Alzhiemers

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Alzhiemers

  1. 1. Genetics of Alzheimer Disease: An Overview Murugu Manickam, MD discloses no significant financial interests or other relationships with commercial interests. Presentation will not include discussion of commercial products or services and will not include unapproved or off-label usage of a commercial product or device. Murugu Manickam, MD Clinical Assistant Professor Division of Human Genetics
  2. 2. Alzheimer Disease <ul><li>Increasingly prevalent disorder characterized by dementia, loss of executive functions, memory loss, agitation, withdrawal </li></ul><ul><ul><li>Likely increased incidence is because of longer life span </li></ul></ul><ul><li>Subtle changes at onset can proceed more severe symptoms by a months or a decade </li></ul><ul><li>Duration is typically 8-10 years </li></ul>
  3. 3. Alzheimer Disease <ul><li>Diagnosis is typically clinical based on slowly progressive dementia </li></ul><ul><li>Head imaging may show cortical atrophy </li></ul><ul><li>Increasing use of PET scans </li></ul><ul><li>Typical feature seen on autopsy of amyloid plaques, tau tangles </li></ul>
  4. 4. Genetics and Alzheimer Disease <ul><li>There are multiple causes based on age of onset </li></ul><ul><li>Early onset (less than 60): rare- less than 2% of all AD cases </li></ul><ul><ul><ul><li>Associated with genetic changes in PSEN1, PSEN2, APP </li></ul></ul></ul><ul><ul><ul><li>Autosomal dominant pattern of inheritance </li></ul></ul></ul><ul><ul><ul><li>High penetrance- nearly 100% by age 60 </li></ul></ul></ul>
  5. 5. Genetics and Alzheimer Disease <ul><li>Early onset due to Down syndrome </li></ul><ul><li>Also increasing prevelance as children with Down syndrome (trisomy 21) are becoming adults with Down syndrome </li></ul><ul><li>Appears to be related to gene dosage from an extra copy of a gene on 21 </li></ul><ul><li>25% by age 35, odds ratio of 3x-5x greater than the general population (compared to older adult population) </li></ul>
  6. 6. <ul><li>Late onset (after age 65) 75-90% of all cases </li></ul><ul><ul><li>Clearly strong genetic predisposition but few genes known (25% of patients will have 2 or more relatives also affected) </li></ul></ul><ul><ul><li>Can have a mix of early onset and late onset in the family </li></ul></ul><ul><ul><li>Twin studies have shown a combination of genetic susceptibility and environment but poorly defined </li></ul></ul>Genetics and Alzheimer Disease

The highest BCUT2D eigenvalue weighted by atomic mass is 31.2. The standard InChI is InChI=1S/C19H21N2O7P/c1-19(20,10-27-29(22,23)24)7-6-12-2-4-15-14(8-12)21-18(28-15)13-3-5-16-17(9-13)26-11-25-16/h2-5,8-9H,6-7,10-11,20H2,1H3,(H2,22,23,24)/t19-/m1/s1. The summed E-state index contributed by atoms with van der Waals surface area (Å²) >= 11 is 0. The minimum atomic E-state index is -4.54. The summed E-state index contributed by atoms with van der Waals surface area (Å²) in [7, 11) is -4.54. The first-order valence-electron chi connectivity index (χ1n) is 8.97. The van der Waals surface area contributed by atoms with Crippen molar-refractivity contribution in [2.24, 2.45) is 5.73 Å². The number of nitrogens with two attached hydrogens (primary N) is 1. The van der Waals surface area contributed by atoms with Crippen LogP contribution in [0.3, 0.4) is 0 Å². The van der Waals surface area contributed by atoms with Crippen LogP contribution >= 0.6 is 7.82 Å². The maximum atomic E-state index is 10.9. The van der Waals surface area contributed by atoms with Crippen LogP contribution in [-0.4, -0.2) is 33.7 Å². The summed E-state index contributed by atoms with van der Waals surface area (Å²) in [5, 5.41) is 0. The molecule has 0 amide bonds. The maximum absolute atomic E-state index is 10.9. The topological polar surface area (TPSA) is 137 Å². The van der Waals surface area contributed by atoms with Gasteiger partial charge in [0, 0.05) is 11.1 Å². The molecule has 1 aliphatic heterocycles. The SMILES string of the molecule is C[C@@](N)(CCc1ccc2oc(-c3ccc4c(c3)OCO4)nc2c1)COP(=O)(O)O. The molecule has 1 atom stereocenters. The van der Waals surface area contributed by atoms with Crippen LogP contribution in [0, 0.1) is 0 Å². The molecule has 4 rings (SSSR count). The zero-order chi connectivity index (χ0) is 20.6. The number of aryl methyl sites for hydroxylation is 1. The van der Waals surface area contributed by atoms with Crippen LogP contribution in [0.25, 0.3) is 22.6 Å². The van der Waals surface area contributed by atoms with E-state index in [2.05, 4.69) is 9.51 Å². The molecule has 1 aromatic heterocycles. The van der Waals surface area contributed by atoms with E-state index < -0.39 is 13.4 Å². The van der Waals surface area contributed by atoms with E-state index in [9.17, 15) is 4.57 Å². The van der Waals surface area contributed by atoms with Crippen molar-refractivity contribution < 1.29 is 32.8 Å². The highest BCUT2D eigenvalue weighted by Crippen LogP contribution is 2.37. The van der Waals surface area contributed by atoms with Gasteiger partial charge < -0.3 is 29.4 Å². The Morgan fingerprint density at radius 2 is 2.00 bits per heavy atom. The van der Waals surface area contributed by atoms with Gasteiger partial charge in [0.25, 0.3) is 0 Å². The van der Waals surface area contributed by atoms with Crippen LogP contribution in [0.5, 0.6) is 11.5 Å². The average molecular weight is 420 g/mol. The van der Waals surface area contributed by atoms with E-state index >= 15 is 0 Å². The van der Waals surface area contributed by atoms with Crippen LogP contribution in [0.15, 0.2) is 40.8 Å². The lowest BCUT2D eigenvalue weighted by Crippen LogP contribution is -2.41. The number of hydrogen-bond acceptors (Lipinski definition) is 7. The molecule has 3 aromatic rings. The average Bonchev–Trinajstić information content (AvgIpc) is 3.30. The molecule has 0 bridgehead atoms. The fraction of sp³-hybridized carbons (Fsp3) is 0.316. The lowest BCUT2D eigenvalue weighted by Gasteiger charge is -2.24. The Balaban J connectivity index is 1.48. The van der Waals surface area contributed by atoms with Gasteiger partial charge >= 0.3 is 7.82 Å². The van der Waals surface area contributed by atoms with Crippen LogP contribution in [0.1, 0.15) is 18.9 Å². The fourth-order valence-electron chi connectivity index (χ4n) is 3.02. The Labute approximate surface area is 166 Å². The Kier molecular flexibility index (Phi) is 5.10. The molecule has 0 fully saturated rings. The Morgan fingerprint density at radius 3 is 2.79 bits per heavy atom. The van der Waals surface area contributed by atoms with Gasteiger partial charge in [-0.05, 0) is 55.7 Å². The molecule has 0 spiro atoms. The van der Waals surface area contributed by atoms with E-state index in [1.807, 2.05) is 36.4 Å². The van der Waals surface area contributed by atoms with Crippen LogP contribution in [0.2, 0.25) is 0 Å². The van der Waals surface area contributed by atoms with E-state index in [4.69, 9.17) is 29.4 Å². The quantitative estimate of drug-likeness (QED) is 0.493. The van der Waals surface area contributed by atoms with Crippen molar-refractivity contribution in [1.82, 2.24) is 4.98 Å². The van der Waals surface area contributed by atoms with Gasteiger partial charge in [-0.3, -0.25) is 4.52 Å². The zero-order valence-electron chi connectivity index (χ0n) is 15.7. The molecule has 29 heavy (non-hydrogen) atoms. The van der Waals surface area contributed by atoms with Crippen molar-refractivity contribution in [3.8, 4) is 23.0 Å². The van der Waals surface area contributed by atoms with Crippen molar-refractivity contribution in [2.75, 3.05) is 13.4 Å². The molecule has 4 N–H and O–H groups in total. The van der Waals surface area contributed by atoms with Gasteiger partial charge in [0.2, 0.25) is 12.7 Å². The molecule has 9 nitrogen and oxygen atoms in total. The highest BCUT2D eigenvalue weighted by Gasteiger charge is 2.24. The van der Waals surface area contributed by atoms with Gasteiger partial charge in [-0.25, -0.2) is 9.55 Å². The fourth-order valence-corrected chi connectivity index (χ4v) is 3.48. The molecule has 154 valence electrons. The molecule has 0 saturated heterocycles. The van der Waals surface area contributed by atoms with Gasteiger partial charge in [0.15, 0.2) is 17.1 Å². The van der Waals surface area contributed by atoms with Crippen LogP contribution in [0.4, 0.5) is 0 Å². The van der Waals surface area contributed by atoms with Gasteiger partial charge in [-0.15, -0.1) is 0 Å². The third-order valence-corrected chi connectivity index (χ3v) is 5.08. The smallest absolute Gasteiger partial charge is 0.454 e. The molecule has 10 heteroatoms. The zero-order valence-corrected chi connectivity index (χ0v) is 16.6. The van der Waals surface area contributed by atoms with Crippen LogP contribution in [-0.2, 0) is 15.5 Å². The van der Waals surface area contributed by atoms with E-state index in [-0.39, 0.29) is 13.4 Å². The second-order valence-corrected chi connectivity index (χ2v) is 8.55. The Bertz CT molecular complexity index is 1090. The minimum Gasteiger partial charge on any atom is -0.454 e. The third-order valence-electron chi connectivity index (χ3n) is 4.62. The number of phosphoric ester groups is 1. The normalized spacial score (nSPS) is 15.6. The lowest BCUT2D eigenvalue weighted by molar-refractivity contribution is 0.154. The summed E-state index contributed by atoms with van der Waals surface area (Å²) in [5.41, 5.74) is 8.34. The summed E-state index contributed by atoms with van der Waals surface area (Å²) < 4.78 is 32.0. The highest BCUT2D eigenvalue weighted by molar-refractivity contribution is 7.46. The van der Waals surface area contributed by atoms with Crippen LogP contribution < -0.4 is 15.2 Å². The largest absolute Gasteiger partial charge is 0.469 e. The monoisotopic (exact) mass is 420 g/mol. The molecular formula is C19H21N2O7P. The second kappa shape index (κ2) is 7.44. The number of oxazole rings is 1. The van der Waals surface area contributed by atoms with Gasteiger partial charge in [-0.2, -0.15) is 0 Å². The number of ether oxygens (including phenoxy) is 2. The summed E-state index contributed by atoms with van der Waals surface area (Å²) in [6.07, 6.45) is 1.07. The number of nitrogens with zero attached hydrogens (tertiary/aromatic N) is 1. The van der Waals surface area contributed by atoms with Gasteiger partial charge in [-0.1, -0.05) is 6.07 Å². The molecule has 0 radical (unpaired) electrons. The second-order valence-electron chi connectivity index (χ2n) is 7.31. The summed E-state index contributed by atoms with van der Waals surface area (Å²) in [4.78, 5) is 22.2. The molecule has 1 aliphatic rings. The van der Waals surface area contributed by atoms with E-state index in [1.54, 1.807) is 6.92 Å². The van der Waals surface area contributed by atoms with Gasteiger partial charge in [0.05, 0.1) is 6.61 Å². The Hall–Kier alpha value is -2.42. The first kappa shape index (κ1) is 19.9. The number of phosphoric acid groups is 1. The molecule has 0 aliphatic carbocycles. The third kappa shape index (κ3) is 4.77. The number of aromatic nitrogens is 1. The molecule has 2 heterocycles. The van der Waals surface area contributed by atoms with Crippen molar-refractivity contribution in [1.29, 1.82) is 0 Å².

7. 7. ApoE <ul><li>Apolipoprotein E (ApoE) </li></ul><ul><ul><li>Responsible for removal of cholesterol from the bloodstream </li></ul></ul><ul><ul><li>Normal type ApoE-3 </li></ul></ul><ul><ul><ul><li>ApoE2- single base change (SNP rs7412) </li></ul></ul></ul><ul><ul><ul><li>ApoE4- two base changes (SNP rs429358 and rs7412) </li></ul></ul></ul>Allele Population E3/E3 55% E3/E4 25% E3/E2 15% E2/E4 1-2% E2/E2 1-2% E4/E4 1-2%
  8. 8. ApoE <ul><li>E4/E4 variant confers a 25x increased risk for development of AD by age 75 </li></ul><ul><ul><li>Specifically in Caucasian and Japanese populations (less in others) </li></ul></ul><ul><ul><li>Likely related to poor breakdown of beta-amyloid </li></ul></ul><ul><ul><li>E3/E4 also have increased risk but not as high </li></ul></ul>
  9. 9. ApoE <ul><li>E2/E2 variant appears to be protective with less AD seen compared to other combinations </li></ul><ul><li>Interestingly, E2/E4 is equivalent to E3/E3 (or population risk) </li></ul>
  10. 10. ApoE <ul><li>However, E4/E4 only explains a small proportion of AD and many patients with E4/E4 do not develop AD </li></ul><ul><li>Additionally there appears to minor effects from other SNPs including a very strong effect from POLD1 gene (OR: 10) </li></ul>
  11. 11. ApoE and Cardiovascular Disease <ul><li>However, E4/E4 only explains a small proportion of AD and many patients with E4/E4 do not develop AD </li></ul><ul><li>Additionally there appears to minor effects from other SNPs including a very strong effect from POLD1 gene (OR: 10) </li></ul>

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